Collection, Hawaiian

Honda Tofu Store Sign

Honda Tofu Store Sign

Founded in 1917 by Japanese immigrants Eizo and Tsuyo Honda, Honda Tofu is one of the nation’s oldest tofu businesses. In 1914, Eizo Honda moved to Wahiawa on the island of Oahu, Hawai‘i, with his wife Tsuyo and their three children and took over a general merchandise store. The property was leased from the California Packing Corporation, now known as Del Monte.

Photograph of the store front.

In 1917, the Hondas started a small tofu factory in the back of their store. By the late 1920s, Eizo decided to close the general store to concentrate on the more profitable tofu business in order to support his expanding family. The Honda family donated the wooden store sign, a tofu knife, labels, and photos to the Smithsonian APA Program.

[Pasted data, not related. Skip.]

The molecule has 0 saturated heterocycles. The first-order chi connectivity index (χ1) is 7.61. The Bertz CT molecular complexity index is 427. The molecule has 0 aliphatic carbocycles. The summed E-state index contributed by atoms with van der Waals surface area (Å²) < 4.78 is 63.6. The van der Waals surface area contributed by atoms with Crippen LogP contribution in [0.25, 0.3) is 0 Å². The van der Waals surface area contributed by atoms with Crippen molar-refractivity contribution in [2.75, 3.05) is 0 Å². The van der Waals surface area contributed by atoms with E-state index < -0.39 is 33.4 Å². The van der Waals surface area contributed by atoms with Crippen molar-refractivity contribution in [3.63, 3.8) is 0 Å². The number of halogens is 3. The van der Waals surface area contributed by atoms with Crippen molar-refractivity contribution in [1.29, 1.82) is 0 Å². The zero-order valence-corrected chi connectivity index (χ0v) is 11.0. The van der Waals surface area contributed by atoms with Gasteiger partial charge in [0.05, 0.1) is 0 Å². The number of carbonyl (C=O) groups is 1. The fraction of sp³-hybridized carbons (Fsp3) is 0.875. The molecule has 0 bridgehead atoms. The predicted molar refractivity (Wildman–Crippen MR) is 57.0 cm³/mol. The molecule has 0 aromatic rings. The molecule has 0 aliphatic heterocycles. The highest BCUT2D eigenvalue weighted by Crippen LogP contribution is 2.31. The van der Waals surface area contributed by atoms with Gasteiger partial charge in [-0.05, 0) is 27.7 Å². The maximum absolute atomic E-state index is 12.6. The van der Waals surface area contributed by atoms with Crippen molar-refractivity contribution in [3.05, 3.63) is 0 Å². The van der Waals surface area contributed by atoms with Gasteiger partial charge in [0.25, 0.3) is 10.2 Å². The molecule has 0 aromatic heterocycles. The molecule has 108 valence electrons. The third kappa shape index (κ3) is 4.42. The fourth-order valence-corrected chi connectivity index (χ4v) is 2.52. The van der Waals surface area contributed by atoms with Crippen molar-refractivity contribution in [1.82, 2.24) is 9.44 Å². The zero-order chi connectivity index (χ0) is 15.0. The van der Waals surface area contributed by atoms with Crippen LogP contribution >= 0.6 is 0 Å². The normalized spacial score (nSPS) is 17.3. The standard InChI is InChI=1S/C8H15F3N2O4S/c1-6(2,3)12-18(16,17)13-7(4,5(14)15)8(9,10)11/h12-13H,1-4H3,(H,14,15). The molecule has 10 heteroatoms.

The tofu-making business was handed to son Haruo and his wife, Josephine, and then to their son Dennis and his wife Dulcie. These days, Dennis makes about 800 to 1,000 tofu blocks in a day. He gets up at 2:30 a.m. to make the delivery rounds, then returns to the store to make fresh batches until 7:00 p.m., six days a week. They supply tofu not only to neighbors but to restaurants, local supermarkets, and even Costco and Sam’s Club. Thanks to the Hondas, who keep the traditional methods alive and continue to bring smiles to their customers.

Gift of Dennis and Dulcie Honda

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